2. Audi’s only transverse applications of and I5 are their S3/RS3/TT models.
      All 80/90, 100/200 or A6 have longitudinally mounted engines, hence the long nose and/or absurdly short wheelbase of the 100 mentioned here.

  2. A self correction! The Audi 50 from the late 70’s on which the first Polo was based was transverse engined.

  3. The Audi 100 C2 was a strange car.
    The first 100 C1 had been a skunkworks operation developed without VW management’s approval but was an instant hit in the market. The first 100 became an accepted competitor to the W115 (the four pot) Benz starting from nothing.
    The C2 Type 43 ‘pensioner’s dream’ could not successfully keep this impetus and partially lost the plot for Audi. Audi didn’t know what to do with their marque at that time and declared themselves an “über Opel and under BMW”, hardly a recipe for success.
    Insistence on using strange Paolo Nestler-prescribed interior colour combinations didn’t particularly help with being accepted as an upper class competitor as did the inital use of an engine derived from the Volkswagen LT delivery van.
    The top of the range 200 with ugly US style lights all round, brown chrome trim, psychedelic seat patterns and turbocharged five pot engine (you only need a turbo-ed five when you can’t afford a proper natural induction six) showed this home grown dilemma most openly.
    Audi lost a lot of time until they finally knew what they wanted and spent the money to achieve it which was around the time they started to use paper sizes for names of their cars.

  4. Interesting* fact of the day regarding the Audi 100 B2 generation: the fascia and even the instrument faces were dark brown, rather than the usual black. Apparently, the designers wanted the interior to be a calming environment and black was considered to be an “aggressive” colour.

    * Well, I think it’s interesting!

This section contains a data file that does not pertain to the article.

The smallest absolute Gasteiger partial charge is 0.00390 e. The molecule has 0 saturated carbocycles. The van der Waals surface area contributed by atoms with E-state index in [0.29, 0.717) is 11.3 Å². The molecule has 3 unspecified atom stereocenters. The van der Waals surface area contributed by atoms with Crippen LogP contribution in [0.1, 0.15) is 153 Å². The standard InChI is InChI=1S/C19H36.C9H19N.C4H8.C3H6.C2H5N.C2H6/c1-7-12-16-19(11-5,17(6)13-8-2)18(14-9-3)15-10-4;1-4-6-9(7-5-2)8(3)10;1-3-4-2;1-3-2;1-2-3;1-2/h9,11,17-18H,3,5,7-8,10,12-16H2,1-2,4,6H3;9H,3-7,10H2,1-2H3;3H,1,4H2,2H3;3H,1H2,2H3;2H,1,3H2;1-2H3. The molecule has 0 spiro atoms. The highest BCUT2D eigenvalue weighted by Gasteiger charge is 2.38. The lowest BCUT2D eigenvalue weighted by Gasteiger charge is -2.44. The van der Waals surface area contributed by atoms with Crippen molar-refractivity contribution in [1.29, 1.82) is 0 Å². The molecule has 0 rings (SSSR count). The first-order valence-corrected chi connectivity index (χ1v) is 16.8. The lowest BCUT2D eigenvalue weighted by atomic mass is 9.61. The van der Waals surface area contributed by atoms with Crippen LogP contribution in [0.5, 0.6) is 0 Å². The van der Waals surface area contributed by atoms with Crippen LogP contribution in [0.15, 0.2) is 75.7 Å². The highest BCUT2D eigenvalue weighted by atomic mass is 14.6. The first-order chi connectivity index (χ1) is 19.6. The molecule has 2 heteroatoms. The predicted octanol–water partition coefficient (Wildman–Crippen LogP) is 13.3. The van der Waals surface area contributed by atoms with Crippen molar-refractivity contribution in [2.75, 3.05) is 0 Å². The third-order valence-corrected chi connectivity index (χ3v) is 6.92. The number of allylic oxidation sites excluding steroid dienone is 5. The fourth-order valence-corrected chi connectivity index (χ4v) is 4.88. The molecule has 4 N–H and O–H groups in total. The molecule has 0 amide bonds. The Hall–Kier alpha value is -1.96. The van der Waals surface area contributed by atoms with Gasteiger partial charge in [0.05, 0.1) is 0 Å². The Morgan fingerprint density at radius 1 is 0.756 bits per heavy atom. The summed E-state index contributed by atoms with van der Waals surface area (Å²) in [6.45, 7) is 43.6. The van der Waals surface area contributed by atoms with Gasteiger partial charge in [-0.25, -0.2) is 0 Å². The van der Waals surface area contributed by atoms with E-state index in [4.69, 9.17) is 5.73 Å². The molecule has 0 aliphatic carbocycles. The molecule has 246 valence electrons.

1. We return to the general issue of colours. I don´t think dark brown is all that controversial. For many anything other than black is an offence. Regarding the interior colours, it should be noted that BMW and Mercedes also had interesting colourways. Audi´s interiors were not at all unusual for the time. “Er entwickelte Mitte der 1970er Jahre für Audi NSU die Farbpalette des von 1976 bis 1982 gebauten Audi 100 C2. ” That´s Paolo Nestler. I rather like it that Audi asked a non-car designer to provide some input. Was Marc Newson the last outsider to do anything much for a car company?

    2. Facia as well as door trims (not sure about the steering wheel inserts), seat consoles and many other things for the 100 C2 were avilable in chocolate brown, pastel green and dark blue.
      This gave a beautiful contrast to the typically Seventies’ seat covers and carpets in bright orange or pastel green. Particularly eye watering was pastel light green outside with brown downboard and orange seats. (Flares and sideburns not included as standard equipment.)
      With the 200 Audi went one better with checkerboard pattern in anthracite and silver in a semi shiny velours.

  5. So – can we agree the Audi 100 had a longitudinally mounted L5 engine?
    These L5s do polarise opinion. Some consider them unbalanced and to have the fuel consumption of a six and the power of a 4. The answer must be split down the middle and it must depend on how they are set up and not the layout in principle that is the problem/non-problem.

    1. All Audi 100s/200s and A6s have longitudinally mounted engines.
      All engines with an odd number of cylinders (or, rather, an odd number of crank throws) and homogenous firing intervals suffer from the fact that they cannot be properly mechanically balanced without a balancer shaft. Kind of workaround is to tune for high frequencies vibration and use big and soft engine mountings to filter them out. Remember that the Fiat five cylinders had forged crankshafts to withstand the unbalanced forces where the four cylinders had cast iron ones.

  6. All “real” Audis since the DKW of the 30’s have had longitudinal engines in front of the front axle with the transaxle behind the axle line, it’s the default brand dna. All transverse engines cars except the 50 have been VW developed cars. That means the Bauhaus styled Passat B5 is more of an Audi than it is a VW, while the A3 is more of a VW than it is an Audi. It also means there’s an uninterrupted line of dna linking the DKW and the Bentley Continental. It amuses me no end they continued with that placement of the engine even for the Bentley with the stubborness of a village drunkard.

  7. I owned 5 Audis in a row. The first was the 1974 100LS 4 cylinder north-south that got to 94K miles before dropping a valve seat. It was incorrectly stated above the engine was derived from some VW van. Twas the other way around, folks. Was increased from 1.9 to 2 litres, given a SOHC, and shoved in the new Porsche 924, the VW van and later flogged to American Motors as well. The ohv version in the 100 LS was a far sweeter revver than the later OHC, in my experience. Unintuitive, but true. Stopped me getting a 924.